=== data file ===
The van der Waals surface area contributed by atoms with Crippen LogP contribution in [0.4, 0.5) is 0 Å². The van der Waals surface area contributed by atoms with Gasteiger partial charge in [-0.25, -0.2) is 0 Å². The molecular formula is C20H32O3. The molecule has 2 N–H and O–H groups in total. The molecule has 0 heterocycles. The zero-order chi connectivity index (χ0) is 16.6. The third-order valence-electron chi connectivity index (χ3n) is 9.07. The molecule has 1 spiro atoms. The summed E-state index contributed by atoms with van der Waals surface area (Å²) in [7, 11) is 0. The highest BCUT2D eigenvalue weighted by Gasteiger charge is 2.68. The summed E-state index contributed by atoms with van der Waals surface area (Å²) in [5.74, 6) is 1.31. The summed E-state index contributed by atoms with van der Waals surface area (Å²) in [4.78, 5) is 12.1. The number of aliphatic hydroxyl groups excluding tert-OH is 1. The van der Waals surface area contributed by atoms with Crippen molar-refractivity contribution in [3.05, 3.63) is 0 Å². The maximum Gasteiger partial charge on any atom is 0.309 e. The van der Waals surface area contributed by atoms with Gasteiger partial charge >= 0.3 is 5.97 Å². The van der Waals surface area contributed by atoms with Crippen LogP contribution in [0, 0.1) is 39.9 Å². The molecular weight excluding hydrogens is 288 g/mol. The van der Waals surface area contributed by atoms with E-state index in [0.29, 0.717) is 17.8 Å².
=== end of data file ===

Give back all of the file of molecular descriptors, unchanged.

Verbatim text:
The van der Waals surface area contributed by atoms with Crippen LogP contribution in [0.4, 0.5) is 0 Å². The van der Waals surface area contributed by atoms with Gasteiger partial charge in [-0.25, -0.2) is 0 Å². The molecular formula is C20H32O3. The molecule has 2 N–H and O–H groups in total. The molecule has 0 heterocycles. The zero-order chi connectivity index (χ0) is 16.6. The third-order valence-electron chi connectivity index (χ3n) is 9.07. The molecule has 1 spiro atoms. The summed E-state index contributed by atoms with van der Waals surface area (Å²) in [7, 11) is 0. The highest BCUT2D eigenvalue weighted by Gasteiger charge is 2.68. The summed E-state index contributed by atoms with van der Waals surface area (Å²) in [5.74, 6) is 1.31. The summed E-state index contributed by atoms with van der Waals surface area (Å²) in [4.78, 5) is 12.1. The number of aliphatic hydroxyl groups excluding tert-OH is 1. The van der Waals surface area contributed by atoms with Crippen molar-refractivity contribution in [3.05, 3.63) is 0 Å². The maximum Gasteiger partial charge on any atom is 0.309 e. The van der Waals surface area contributed by atoms with Gasteiger partial charge >= 0.3 is 5.97 Å². The van der Waals surface area contributed by atoms with Crippen LogP contribution in [0, 0.1) is 39.9 Å². The molecular weight excluding hydrogens is 288 g/mol. The van der Waals surface area contributed by atoms with E-state index in [0.29, 0.717) is 17.8 Å².